1. Regarding: the proposed cemetery and worship center at Temple-Johnson and Skyland.

    This cemetery and worship center has a great majority of the Gwinnett County and City of Snellville citizens opposed to it. Since the majority of the population oppose the ‘cemetery and worship center’ so strongly, in addition to so many written and vocal opinions given directly to our government officials; The question comes forth, … just who do the planning commission and Gwinnett County Board of Commissioners actually represent? Certainly not the citizens they claim to represent.

    The entire situation suggest large kickbacks, bribes, and shady covert deals which would benefit the government officials.

    An independent investigation at the Georgia State level of jurisdiction
    is certainly warranted.

  2. I have seen some of the photos from the similar graveyard in Love joy, and its a mess! not at all something I would even consider having my property on, touching, or near.

  3. This is the link to the Gwinnett County Planning Commission Agenda Packet, SUP2015-00040 for the cemetery staff recommendations. Condition items, G, H, and I are particularly important for the public to be fully informed.

    SUP2015-00040:
    G. Graves shall be a minimum of six-feet in depth.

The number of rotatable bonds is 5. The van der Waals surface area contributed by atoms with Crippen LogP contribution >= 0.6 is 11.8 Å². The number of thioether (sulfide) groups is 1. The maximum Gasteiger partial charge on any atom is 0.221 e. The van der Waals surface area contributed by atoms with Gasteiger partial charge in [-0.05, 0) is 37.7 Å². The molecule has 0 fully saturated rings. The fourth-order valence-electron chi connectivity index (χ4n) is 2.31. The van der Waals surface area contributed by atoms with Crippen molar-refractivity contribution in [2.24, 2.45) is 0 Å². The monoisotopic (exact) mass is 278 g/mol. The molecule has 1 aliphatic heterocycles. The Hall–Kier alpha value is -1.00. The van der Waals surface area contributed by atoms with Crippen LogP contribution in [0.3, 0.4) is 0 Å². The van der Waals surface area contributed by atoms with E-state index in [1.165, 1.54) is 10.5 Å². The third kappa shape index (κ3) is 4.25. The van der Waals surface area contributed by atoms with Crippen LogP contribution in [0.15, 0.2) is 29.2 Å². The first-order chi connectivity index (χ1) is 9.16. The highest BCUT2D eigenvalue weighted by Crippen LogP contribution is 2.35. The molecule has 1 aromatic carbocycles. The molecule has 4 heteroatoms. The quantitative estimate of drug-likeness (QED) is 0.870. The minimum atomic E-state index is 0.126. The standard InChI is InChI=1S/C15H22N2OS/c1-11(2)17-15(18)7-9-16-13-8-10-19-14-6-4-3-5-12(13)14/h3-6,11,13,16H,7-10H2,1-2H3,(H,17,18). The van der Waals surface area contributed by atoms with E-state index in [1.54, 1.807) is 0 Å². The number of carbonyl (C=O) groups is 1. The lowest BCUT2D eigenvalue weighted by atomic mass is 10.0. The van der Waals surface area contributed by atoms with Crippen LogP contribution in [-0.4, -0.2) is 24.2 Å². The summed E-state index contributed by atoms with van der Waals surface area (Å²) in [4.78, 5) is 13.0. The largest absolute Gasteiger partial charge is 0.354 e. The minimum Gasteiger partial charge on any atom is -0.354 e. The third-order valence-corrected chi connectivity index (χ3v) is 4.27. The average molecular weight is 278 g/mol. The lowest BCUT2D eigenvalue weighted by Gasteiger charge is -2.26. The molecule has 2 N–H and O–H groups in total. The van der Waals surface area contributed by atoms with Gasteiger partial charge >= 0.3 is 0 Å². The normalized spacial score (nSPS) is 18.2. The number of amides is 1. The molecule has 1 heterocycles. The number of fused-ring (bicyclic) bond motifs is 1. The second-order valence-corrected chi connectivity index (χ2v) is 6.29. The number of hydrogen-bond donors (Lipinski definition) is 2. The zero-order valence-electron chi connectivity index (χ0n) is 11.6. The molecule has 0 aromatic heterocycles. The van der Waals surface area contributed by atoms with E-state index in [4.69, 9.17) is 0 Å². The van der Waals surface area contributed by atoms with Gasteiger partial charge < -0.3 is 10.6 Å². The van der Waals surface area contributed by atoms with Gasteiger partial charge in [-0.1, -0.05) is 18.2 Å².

H. At a minimum, a wooden casket shall be used for the internment of the body.
    I. A rectangular lidless vault comparable in design specifications and quality to a ‘Vantage” polypropylene vault shall be placed in the grave and inverted over the casket before the grave is filled in.

    https://www.gwinnettcounty.com/static/upload/bac/24/20151006/ap_rz201510_entire_agenda.pdf

  4. In the original recommendation by the Gwinnett County Planning Department, one of the conditions was that at minimal a wooden casket must be used for burial. Is that not still one of the conditions?

    Muslim burial practices/rituals are very different from most modern burial practices as noted by Wikipedia.

    Islamic Funeral – Wikipedia
    Burial[edit]
    Grave of a Muslim
    The deceased is then taken for burial (al-Dafin). The exact manner, customs and style of the grave, the burial and so forth may vary by regional custom.